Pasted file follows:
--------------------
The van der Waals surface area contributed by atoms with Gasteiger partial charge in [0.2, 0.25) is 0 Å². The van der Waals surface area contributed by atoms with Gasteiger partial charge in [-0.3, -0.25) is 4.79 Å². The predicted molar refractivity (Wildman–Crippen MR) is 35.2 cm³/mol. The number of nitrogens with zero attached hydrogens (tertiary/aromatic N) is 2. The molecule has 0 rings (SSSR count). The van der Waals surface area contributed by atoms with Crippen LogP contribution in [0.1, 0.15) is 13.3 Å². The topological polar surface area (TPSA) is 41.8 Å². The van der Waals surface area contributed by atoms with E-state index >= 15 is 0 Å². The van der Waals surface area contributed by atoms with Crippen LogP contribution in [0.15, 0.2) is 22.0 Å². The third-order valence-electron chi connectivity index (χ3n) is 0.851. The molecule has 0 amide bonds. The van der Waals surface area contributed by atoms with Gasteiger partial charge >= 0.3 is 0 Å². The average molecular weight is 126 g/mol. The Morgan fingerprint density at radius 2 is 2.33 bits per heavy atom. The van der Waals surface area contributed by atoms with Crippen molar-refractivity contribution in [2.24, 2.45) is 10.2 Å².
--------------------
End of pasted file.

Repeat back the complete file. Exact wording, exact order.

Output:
The van der Waals surface area contributed by atoms with Gasteiger partial charge in [0.2, 0.25) is 0 Å². The van der Waals surface area contributed by atoms with Gasteiger partial charge in [-0.3, -0.25) is 4.79 Å². The predicted molar refractivity (Wildman–Crippen MR) is 35.2 cm³/mol. The number of nitrogens with zero attached hydrogens (tertiary/aromatic N) is 2. The molecule has 0 rings (SSSR count). The van der Waals surface area contributed by atoms with Crippen LogP contribution in [0.1, 0.15) is 13.3 Å². The topological polar surface area (TPSA) is 41.8 Å². The van der Waals surface area contributed by atoms with E-state index >= 15 is 0 Å². The van der Waals surface area contributed by atoms with Crippen LogP contribution in [0.15, 0.2) is 22.0 Å². The third-order valence-electron chi connectivity index (χ3n) is 0.851. The molecule has 0 amide bonds. The van der Waals surface area contributed by atoms with Gasteiger partial charge >= 0.3 is 0 Å². The average molecular weight is 126 g/mol. The Morgan fingerprint density at radius 2 is 2.33 bits per heavy atom. The van der Waals surface area contributed by atoms with Crippen molar-refractivity contribution in [2.24, 2.45) is 10.2 Å².